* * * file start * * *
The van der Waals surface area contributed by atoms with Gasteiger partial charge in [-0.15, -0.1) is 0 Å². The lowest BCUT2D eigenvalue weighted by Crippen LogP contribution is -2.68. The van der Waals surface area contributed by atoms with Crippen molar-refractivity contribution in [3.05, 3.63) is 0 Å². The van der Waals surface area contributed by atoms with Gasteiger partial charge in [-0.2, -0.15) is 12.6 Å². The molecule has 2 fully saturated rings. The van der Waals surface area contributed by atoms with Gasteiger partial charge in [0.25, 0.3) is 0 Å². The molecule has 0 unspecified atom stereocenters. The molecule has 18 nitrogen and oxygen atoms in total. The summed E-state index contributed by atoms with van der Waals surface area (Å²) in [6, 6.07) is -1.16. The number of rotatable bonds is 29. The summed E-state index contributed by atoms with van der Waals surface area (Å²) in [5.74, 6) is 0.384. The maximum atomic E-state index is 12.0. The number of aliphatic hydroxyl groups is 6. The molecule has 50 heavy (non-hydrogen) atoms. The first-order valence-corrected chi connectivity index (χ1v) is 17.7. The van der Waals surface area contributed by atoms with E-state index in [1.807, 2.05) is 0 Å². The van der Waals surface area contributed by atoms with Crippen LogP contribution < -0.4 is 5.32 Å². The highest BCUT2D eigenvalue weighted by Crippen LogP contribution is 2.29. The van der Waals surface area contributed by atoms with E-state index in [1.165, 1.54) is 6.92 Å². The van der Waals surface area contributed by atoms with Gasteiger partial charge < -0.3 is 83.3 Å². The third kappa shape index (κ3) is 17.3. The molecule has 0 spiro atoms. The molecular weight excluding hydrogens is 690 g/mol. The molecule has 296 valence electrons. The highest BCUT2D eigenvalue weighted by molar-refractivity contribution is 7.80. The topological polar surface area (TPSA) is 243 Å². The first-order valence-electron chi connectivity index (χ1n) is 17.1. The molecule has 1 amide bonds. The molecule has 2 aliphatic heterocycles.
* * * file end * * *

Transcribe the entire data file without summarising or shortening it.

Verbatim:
The van der Waals surface area contributed by atoms with Gasteiger partial charge in [-0.15, -0.1) is 0 Å². The lowest BCUT2D eigenvalue weighted by Crippen LogP contribution is -2.68. The van der Waals surface area contributed by atoms with Crippen molar-refractivity contribution in [3.05, 3.63) is 0 Å². The van der Waals surface area contributed by atoms with Gasteiger partial charge in [-0.2, -0.15) is 12.6 Å². The molecule has 2 fully saturated rings. The van der Waals surface area contributed by atoms with Gasteiger partial charge in [0.25, 0.3) is 0 Å². The molecule has 0 unspecified atom stereocenters. The molecule has 18 nitrogen and oxygen atoms in total. The summed E-state index contributed by atoms with van der Waals surface area (Å²) in [6, 6.07) is -1.16. The number of rotatable bonds is 29. The summed E-state index contributed by atoms with van der Waals surface area (Å²) in [5.74, 6) is 0.384. The maximum atomic E-state index is 12.0. The number of aliphatic hydroxyl groups is 6. The molecule has 50 heavy (non-hydrogen) atoms. The first-order valence-corrected chi connectivity index (χ1v) is 17.7. The van der Waals surface area contributed by atoms with E-state index in [1.807, 2.05) is 0 Å². The van der Waals surface area contributed by atoms with Crippen LogP contribution < -0.4 is 5.32 Å². The highest BCUT2D eigenvalue weighted by Crippen LogP contribution is 2.29. The van der Waals surface area contributed by atoms with E-state index in [1.165, 1.54) is 6.92 Å². The van der Waals surface area contributed by atoms with Gasteiger partial charge < -0.3 is 83.3 Å². The third kappa shape index (κ3) is 17.3. The molecule has 0 spiro atoms. The molecular weight excluding hydrogens is 690 g/mol. The molecule has 296 valence electrons. The highest BCUT2D eigenvalue weighted by molar-refractivity contribution is 7.80. The topological polar surface area (TPSA) is 243 Å². The first-order valence-electron chi connectivity index (χ1n) is 17.1. The molecule has 1 amide bonds. The molecule has 2 aliphatic heterocycles.